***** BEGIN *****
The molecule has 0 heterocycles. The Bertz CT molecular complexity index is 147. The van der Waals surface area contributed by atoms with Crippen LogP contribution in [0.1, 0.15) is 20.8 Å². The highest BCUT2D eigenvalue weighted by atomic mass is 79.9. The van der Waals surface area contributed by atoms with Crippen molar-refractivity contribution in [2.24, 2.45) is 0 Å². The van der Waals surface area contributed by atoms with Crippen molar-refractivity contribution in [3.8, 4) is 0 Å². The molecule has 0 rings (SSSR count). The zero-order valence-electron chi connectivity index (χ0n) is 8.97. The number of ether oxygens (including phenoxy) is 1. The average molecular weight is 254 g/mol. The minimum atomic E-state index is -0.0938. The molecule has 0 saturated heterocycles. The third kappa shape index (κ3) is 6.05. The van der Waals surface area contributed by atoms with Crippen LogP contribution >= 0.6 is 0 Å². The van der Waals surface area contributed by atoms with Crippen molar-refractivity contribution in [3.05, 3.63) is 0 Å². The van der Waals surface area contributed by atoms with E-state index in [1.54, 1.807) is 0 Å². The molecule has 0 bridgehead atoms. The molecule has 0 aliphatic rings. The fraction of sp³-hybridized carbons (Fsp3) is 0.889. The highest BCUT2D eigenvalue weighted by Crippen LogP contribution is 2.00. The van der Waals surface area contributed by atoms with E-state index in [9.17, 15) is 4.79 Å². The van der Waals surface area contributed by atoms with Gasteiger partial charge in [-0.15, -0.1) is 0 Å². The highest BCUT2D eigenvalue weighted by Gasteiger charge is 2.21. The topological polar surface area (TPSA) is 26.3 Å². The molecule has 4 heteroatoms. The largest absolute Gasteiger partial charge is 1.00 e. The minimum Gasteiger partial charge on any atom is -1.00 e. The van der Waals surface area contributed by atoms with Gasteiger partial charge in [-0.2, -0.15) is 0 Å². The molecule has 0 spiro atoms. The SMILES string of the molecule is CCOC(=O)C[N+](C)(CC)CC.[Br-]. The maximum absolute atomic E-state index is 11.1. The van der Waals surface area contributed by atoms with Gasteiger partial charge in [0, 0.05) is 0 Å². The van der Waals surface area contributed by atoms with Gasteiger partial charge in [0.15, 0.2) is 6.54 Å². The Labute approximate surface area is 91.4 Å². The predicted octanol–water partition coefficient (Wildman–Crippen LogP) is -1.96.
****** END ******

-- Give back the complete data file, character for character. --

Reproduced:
The molecule has 0 heterocycles. The Bertz CT molecular complexity index is 147. The van der Waals surface area contributed by atoms with Crippen LogP contribution in [0.1, 0.15) is 20.8 Å². The highest BCUT2D eigenvalue weighted by atomic mass is 79.9. The van der Waals surface area contributed by atoms with Crippen molar-refractivity contribution in [2.24, 2.45) is 0 Å². The van der Waals surface area contributed by atoms with Crippen molar-refractivity contribution in [3.8, 4) is 0 Å². The molecule has 0 rings (SSSR count). The zero-order valence-electron chi connectivity index (χ0n) is 8.97. The number of ether oxygens (including phenoxy) is 1. The average molecular weight is 254 g/mol. The minimum atomic E-state index is -0.0938. The molecule has 0 saturated heterocycles. The third kappa shape index (κ3) is 6.05. The van der Waals surface area contributed by atoms with Crippen LogP contribution >= 0.6 is 0 Å². The van der Waals surface area contributed by atoms with Crippen molar-refractivity contribution in [3.05, 3.63) is 0 Å². The van der Waals surface area contributed by atoms with E-state index in [1.54, 1.807) is 0 Å². The molecule has 0 bridgehead atoms. The molecule has 0 aliphatic rings. The fraction of sp³-hybridized carbons (Fsp3) is 0.889. The highest BCUT2D eigenvalue weighted by Crippen LogP contribution is 2.00. The van der Waals surface area contributed by atoms with E-state index in [9.17, 15) is 4.79 Å². The van der Waals surface area contributed by atoms with Gasteiger partial charge in [-0.15, -0.1) is 0 Å². The highest BCUT2D eigenvalue weighted by Gasteiger charge is 2.21. The topological polar surface area (TPSA) is 26.3 Å². The molecule has 4 heteroatoms. The largest absolute Gasteiger partial charge is 1.00 e. The minimum Gasteiger partial charge on any atom is -1.00 e. The van der Waals surface area contributed by atoms with Gasteiger partial charge in [-0.2, -0.15) is 0 Å². The molecule has 0 spiro atoms. The SMILES string of the molecule is CCOC(=O)C[N+](C)(CC)CC.[Br-]. The maximum absolute atomic E-state index is 11.1. The van der Waals surface area contributed by atoms with Gasteiger partial charge in [0, 0.05) is 0 Å². The van der Waals surface area contributed by atoms with Gasteiger partial charge in [0.15, 0.2) is 6.54 Å². The Labute approximate surface area is 91.4 Å². The predicted octanol–water partition coefficient (Wildman–Crippen LogP) is -1.96.